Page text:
Authors

Brendon Swedlow

Document Type

Article

Media Type

Text

Abstract

A major complaint against cultural theories is that they cannot explain political change (Lockhart 1997). Cultural and institutional accounts of politics are also often seen as antagonistic (Chai 1997; Grendstad and Selle 1995; Lockhart 1999). The cultural theory (CT) developed by Mary Douglas, Aaron Wildavsky, and others (see, e.g., Schwarz and Thompson 1990; Thompson, Ellis, and Wildavsky 1990), by contrast, offers a theory of culture that includes a theory of cultural change that integrates institutions into its explanation of change (Lockhart 1997, 1999; Thompson, Ellis, and Wildavsky 1990, 69–81; Wildavsky 1985). Moreover, CT can help specify the cultural conditions for sudden, big institutional and policy change, thereby, I argue, strengthening Frank Baumgartner and Bryan Jones's “punctuated equilibria” (PE) theory of change (Baumgartner and Jones 1993, 2002). The plausibility of this CT of PE change is illustrated in this article by using it to explain dramatic changes in forest and wildlife management in the Pacific Northwest (PNW) (building on Swedlow 2002a, b, 2003, 2007, 2009, and 2011a, b).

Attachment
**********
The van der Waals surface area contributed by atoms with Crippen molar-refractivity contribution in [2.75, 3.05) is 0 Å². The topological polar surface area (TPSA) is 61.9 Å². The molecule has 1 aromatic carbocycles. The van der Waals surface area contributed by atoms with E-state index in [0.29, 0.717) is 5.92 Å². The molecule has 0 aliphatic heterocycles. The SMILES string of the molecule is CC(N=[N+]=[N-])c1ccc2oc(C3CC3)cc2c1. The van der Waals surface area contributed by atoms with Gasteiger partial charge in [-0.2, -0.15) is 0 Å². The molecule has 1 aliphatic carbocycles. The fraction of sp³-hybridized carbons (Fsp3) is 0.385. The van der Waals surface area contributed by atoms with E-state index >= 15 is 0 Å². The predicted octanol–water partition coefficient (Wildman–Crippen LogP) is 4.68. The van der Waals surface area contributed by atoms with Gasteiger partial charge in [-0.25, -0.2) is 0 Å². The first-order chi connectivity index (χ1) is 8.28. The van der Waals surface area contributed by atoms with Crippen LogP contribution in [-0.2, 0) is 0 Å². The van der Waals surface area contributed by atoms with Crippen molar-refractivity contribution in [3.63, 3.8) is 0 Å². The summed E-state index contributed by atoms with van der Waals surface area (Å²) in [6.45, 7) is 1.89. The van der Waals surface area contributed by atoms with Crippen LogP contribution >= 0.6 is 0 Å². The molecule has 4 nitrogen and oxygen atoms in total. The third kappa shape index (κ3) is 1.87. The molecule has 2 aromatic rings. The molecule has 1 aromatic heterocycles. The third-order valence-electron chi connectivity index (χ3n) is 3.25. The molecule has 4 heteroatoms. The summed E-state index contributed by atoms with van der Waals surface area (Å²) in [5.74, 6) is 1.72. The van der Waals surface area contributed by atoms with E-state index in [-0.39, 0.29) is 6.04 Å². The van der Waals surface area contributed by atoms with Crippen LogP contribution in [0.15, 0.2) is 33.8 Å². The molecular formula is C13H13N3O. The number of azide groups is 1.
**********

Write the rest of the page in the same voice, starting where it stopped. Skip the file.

DOI

10.1017/S1049096511001375

Publication Date

10-1-2011

Department

Department of Political Science

Language

eng

Publisher

Cambridge University Press

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